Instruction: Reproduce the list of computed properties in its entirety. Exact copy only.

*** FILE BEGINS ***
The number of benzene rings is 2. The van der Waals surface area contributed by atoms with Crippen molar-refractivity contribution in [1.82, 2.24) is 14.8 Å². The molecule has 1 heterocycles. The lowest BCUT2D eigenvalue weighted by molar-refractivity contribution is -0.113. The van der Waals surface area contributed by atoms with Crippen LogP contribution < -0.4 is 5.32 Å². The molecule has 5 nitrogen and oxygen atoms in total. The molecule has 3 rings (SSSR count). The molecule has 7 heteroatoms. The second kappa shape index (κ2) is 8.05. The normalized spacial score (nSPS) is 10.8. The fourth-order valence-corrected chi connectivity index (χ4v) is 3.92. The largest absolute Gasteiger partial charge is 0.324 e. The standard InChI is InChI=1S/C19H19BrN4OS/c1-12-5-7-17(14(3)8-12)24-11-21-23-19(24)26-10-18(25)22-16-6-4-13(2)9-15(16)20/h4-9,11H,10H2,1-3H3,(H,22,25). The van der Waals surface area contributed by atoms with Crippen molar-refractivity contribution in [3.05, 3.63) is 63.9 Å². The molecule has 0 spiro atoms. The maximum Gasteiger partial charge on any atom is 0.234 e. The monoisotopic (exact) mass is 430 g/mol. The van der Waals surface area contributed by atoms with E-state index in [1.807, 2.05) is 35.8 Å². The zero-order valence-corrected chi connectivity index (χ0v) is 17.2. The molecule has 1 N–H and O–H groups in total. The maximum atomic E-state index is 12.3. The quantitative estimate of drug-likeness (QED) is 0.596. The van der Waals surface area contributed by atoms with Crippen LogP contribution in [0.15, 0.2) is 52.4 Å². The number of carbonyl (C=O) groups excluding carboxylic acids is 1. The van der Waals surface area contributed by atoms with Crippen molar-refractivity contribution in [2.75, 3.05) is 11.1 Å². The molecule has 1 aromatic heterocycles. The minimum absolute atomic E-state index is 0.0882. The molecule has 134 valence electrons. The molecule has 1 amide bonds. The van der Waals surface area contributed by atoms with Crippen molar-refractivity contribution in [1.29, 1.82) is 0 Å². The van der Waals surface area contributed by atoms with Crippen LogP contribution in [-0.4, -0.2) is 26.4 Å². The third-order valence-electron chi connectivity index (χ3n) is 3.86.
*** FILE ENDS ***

The number of benzene rings is 2. The van der Waals surface area contributed by atoms with Crippen molar-refractivity contribution in [1.82, 2.24) is 14.8 Å². The molecule has 1 heterocycles. The lowest BCUT2D eigenvalue weighted by molar-refractivity contribution is -0.113. The van der Waals surface area contributed by atoms with Crippen LogP contribution < -0.4 is 5.32 Å². The molecule has 5 nitrogen and oxygen atoms in total. The molecule has 3 rings (SSSR count). The molecule has 7 heteroatoms. The second kappa shape index (κ2) is 8.05. The normalized spacial score (nSPS) is 10.8. The fourth-order valence-corrected chi connectivity index (χ4v) is 3.92. The largest absolute Gasteiger partial charge is 0.324 e. The standard InChI is InChI=1S/C19H19BrN4OS/c1-12-5-7-17(14(3)8-12)24-11-21-23-19(24)26-10-18(25)22-16-6-4-13(2)9-15(16)20/h4-9,11H,10H2,1-3H3,(H,22,25). The van der Waals surface area contributed by atoms with Crippen molar-refractivity contribution in [3.05, 3.63) is 63.9 Å². The molecule has 0 spiro atoms. The maximum Gasteiger partial charge on any atom is 0.234 e. The monoisotopic (exact) mass is 430 g/mol. The van der Waals surface area contributed by atoms with E-state index in [1.807, 2.05) is 35.8 Å². The zero-order valence-corrected chi connectivity index (χ0v) is 17.2. The molecule has 1 N–H and O–H groups in total. The maximum atomic E-state index is 12.3. The quantitative estimate of drug-likeness (QED) is 0.596. The van der Waals surface area contributed by atoms with Crippen LogP contribution in [0.15, 0.2) is 52.4 Å². The number of carbonyl (C=O) groups excluding carboxylic acids is 1. The van der Waals surface area contributed by atoms with Crippen molar-refractivity contribution in [2.75, 3.05) is 11.1 Å². The molecule has 1 aromatic heterocycles. The minimum absolute atomic E-state index is 0.0882. The molecule has 134 valence electrons. The molecule has 1 amide bonds. The van der Waals surface area contributed by atoms with Crippen molar-refractivity contribution in [1.29, 1.82) is 0 Å². The van der Waals surface area contributed by atoms with Crippen LogP contribution in [-0.4, -0.2) is 26.4 Å². The third-order valence-electron chi connectivity index (χ3n) is 3.86.